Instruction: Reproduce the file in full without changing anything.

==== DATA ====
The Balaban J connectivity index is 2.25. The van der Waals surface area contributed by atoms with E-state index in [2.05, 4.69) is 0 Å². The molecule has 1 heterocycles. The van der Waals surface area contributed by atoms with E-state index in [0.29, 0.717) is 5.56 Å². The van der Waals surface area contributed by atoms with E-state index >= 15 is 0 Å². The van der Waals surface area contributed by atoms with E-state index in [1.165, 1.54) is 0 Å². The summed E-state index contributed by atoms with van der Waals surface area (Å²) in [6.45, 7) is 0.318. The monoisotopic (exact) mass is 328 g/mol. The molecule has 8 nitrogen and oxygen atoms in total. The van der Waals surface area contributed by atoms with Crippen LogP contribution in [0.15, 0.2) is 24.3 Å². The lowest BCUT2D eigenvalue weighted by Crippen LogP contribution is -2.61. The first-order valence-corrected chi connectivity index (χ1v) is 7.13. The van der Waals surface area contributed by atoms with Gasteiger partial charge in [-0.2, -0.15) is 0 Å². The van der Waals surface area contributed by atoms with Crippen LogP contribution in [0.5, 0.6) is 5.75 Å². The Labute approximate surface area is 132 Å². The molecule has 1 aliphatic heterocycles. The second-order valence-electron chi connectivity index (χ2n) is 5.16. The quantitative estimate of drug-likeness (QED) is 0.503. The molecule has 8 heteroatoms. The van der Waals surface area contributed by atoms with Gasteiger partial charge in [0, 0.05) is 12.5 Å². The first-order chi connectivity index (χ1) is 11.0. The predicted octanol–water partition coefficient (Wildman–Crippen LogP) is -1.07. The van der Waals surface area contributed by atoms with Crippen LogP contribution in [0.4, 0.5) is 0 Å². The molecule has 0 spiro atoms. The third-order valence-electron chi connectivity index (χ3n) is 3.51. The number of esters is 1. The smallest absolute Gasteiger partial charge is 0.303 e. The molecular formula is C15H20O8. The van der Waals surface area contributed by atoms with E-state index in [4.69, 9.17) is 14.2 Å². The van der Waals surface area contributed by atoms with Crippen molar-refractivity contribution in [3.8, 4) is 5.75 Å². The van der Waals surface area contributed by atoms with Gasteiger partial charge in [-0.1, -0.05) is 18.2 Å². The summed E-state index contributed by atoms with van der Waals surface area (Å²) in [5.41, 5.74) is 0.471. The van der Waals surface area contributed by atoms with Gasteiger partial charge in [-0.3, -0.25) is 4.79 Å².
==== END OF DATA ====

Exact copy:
The Balaban J connectivity index is 2.25. The van der Waals surface area contributed by atoms with E-state index in [2.05, 4.69) is 0 Å². The molecule has 1 heterocycles. The van der Waals surface area contributed by atoms with E-state index in [0.29, 0.717) is 5.56 Å². The van der Waals surface area contributed by atoms with E-state index >= 15 is 0 Å². The van der Waals surface area contributed by atoms with E-state index in [1.165, 1.54) is 0 Å². The summed E-state index contributed by atoms with van der Waals surface area (Å²) in [6.45, 7) is 0.318. The monoisotopic (exact) mass is 328 g/mol. The molecule has 8 nitrogen and oxygen atoms in total. The van der Waals surface area contributed by atoms with Crippen LogP contribution in [0.15, 0.2) is 24.3 Å². The lowest BCUT2D eigenvalue weighted by Crippen LogP contribution is -2.61. The first-order valence-corrected chi connectivity index (χ1v) is 7.13. The van der Waals surface area contributed by atoms with Gasteiger partial charge in [-0.2, -0.15) is 0 Å². The van der Waals surface area contributed by atoms with Crippen LogP contribution in [0.5, 0.6) is 5.75 Å². The Labute approximate surface area is 132 Å². The molecule has 1 aliphatic heterocycles. The second-order valence-electron chi connectivity index (χ2n) is 5.16. The quantitative estimate of drug-likeness (QED) is 0.503. The molecule has 8 heteroatoms. The van der Waals surface area contributed by atoms with Gasteiger partial charge in [0, 0.05) is 12.5 Å². The first-order chi connectivity index (χ1) is 11.0. The predicted octanol–water partition coefficient (Wildman–Crippen LogP) is -1.07. The van der Waals surface area contributed by atoms with Crippen LogP contribution in [0.4, 0.5) is 0 Å². The molecule has 0 spiro atoms. The third-order valence-electron chi connectivity index (χ3n) is 3.51. The number of esters is 1. The smallest absolute Gasteiger partial charge is 0.303 e. The molecular formula is C15H20O8. The van der Waals surface area contributed by atoms with E-state index in [4.69, 9.17) is 14.2 Å². The van der Waals surface area contributed by atoms with Crippen molar-refractivity contribution in [3.8, 4) is 5.75 Å². The van der Waals surface area contributed by atoms with Gasteiger partial charge in [-0.1, -0.05) is 18.2 Å². The summed E-state index contributed by atoms with van der Waals surface area (Å²) in [5.41, 5.74) is 0.471. The van der Waals surface area contributed by atoms with Gasteiger partial charge in [-0.3, -0.25) is 4.79 Å².